In her poem, “Lady Lazarus,” Sylvia Plath uses dark imagery, disturbing diction, and allusions to shameful historical happenings to create a unique and morbid tone that reflects the necessity of life and death. Although the imagery and diction and allusions are all dark and dreary, it seems that the speaker’s attitude towards death is positive. The speaker longs for death, and despises the fact the she is continually raised up out of it.
From the title, Plath gives us immediately the theme of the poem. The title is a reference to a man in the New Testament that had been dead for four days, and was raised to life by Jesus. Plath uses this literary allusion to establish right off the bat that she is going to talk about death, and the seemingly inevitable rebirth that follows it. Although Lazarus is never mentioned again in the body of the poem, the rebirth that he went through and the action that his name references is constantly mentioned.
In the first stanza, the speaker says “I have done it again. / One year ins every ten / I manage it--,” (1-3). Because of the title, it can be concluded that “it” refers to a resurrection of some kind. This conclusion is subsequently corroborated by the listing of how the speaker is reborn, the stages in which life is brought back to her. The entire poem references Lazarus by mentioning how she comes back to life, not just once, but so far, three times: “I am only thirty. / And like the cat I have nine times to die. / This is Number Three,” (20-22)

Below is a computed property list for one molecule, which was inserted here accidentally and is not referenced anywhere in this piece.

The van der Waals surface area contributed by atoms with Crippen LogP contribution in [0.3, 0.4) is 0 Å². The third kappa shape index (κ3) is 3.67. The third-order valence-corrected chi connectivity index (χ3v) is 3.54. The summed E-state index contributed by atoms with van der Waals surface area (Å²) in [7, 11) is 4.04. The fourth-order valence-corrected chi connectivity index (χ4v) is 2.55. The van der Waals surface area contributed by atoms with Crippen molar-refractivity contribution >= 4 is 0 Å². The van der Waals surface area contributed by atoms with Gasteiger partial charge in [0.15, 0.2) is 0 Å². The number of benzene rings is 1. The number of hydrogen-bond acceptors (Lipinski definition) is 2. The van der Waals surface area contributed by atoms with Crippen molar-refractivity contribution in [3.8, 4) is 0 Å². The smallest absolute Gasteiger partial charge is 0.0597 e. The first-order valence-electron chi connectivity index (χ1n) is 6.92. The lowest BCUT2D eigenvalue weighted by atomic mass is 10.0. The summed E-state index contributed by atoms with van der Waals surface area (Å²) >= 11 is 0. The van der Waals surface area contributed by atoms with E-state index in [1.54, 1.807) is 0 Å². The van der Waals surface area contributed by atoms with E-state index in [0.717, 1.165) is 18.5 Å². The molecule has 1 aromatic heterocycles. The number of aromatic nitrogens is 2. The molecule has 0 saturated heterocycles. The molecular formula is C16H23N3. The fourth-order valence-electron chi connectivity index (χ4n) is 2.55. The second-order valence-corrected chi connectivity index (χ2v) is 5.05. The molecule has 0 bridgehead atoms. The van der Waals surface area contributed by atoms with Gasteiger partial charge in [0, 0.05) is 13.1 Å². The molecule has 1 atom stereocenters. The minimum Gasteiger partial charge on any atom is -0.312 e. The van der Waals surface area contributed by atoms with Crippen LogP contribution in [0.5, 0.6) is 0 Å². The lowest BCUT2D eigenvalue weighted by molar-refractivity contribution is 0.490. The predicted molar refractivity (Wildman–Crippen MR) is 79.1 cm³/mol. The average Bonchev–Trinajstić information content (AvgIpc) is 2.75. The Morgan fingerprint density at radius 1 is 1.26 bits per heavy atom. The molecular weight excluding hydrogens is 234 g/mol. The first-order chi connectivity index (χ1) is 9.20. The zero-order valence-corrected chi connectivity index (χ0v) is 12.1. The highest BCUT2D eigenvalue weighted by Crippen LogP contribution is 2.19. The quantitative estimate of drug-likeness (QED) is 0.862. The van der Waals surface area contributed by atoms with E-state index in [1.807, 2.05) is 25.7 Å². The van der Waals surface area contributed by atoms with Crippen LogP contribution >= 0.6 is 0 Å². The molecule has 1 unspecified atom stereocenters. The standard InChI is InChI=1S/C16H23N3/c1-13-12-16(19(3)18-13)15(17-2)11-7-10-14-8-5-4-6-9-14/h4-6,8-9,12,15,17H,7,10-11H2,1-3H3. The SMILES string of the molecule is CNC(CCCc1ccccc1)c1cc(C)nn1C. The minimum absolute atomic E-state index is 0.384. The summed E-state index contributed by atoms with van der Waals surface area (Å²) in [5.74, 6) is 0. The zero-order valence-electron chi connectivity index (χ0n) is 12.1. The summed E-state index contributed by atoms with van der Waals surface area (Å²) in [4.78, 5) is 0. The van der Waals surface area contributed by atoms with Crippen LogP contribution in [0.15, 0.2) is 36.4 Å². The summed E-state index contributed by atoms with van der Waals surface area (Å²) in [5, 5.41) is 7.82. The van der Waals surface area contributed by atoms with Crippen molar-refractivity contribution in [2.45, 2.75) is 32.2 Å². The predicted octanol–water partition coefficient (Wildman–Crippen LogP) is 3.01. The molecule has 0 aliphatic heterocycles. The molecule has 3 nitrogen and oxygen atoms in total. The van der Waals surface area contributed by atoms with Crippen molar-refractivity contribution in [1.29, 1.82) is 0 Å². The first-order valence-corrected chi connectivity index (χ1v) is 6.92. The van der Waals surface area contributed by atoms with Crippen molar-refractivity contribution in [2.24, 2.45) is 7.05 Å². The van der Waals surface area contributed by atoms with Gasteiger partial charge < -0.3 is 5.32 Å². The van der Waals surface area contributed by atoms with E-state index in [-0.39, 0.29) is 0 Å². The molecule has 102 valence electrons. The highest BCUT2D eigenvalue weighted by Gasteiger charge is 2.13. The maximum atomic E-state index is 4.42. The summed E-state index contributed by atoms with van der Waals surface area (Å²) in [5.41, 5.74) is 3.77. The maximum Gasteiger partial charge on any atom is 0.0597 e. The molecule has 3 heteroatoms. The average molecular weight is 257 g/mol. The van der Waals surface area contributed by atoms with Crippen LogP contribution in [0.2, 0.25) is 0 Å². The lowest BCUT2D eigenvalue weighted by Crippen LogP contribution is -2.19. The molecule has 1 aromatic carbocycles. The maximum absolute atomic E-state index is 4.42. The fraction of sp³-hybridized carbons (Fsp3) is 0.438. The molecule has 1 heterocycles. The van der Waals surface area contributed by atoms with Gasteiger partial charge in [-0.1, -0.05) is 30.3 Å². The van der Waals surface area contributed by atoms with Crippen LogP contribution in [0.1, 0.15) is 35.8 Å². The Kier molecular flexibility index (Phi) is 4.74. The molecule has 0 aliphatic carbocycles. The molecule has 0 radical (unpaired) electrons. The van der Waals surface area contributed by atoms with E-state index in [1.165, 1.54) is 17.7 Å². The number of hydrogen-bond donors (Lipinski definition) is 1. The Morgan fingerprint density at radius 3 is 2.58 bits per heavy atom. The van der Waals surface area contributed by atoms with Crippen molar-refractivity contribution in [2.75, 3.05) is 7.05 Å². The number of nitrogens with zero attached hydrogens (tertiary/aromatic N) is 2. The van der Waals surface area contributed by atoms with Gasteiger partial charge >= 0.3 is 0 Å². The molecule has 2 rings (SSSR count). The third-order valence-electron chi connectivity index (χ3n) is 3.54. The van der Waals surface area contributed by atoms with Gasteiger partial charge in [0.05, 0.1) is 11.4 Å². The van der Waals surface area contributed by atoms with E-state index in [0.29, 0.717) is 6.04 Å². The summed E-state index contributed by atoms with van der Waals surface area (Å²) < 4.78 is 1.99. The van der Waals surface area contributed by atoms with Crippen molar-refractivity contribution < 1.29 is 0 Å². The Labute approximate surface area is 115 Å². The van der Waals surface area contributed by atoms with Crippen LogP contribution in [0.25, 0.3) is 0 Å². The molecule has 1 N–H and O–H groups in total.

Plath also uses allusions to the Nazi’s through out her poem, in conjunction with her biblical allusion to Lazarus and his resurrection. The speaker of the poem refers to her skin as being as “b...
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I rise with my red hair
And I eat men like air. (80-84)
This last statement seems to inspire hope, mainly because of the allusions it makes, as well as the ideals that those allusions embody. When the speaker describes her rising up out of the ashes with her red hair, it recalls images of the mythical Phoenix, a beautiful red bird who died, burned to ash, and out of the ashes rose up fresh and new, ready to take on the world and live life again. The phoenix inspires hope and embodies the ideal of second chances.
By ending the poem with a cloaked reference to the phoenix, the speaker, and Plath send a message that although her death and rebirth continue to happen, and that death may seem to be the better option, if she is forced to return to life over and over again, she will be as the phoenix, strong and assertive, and willing to make a stand.
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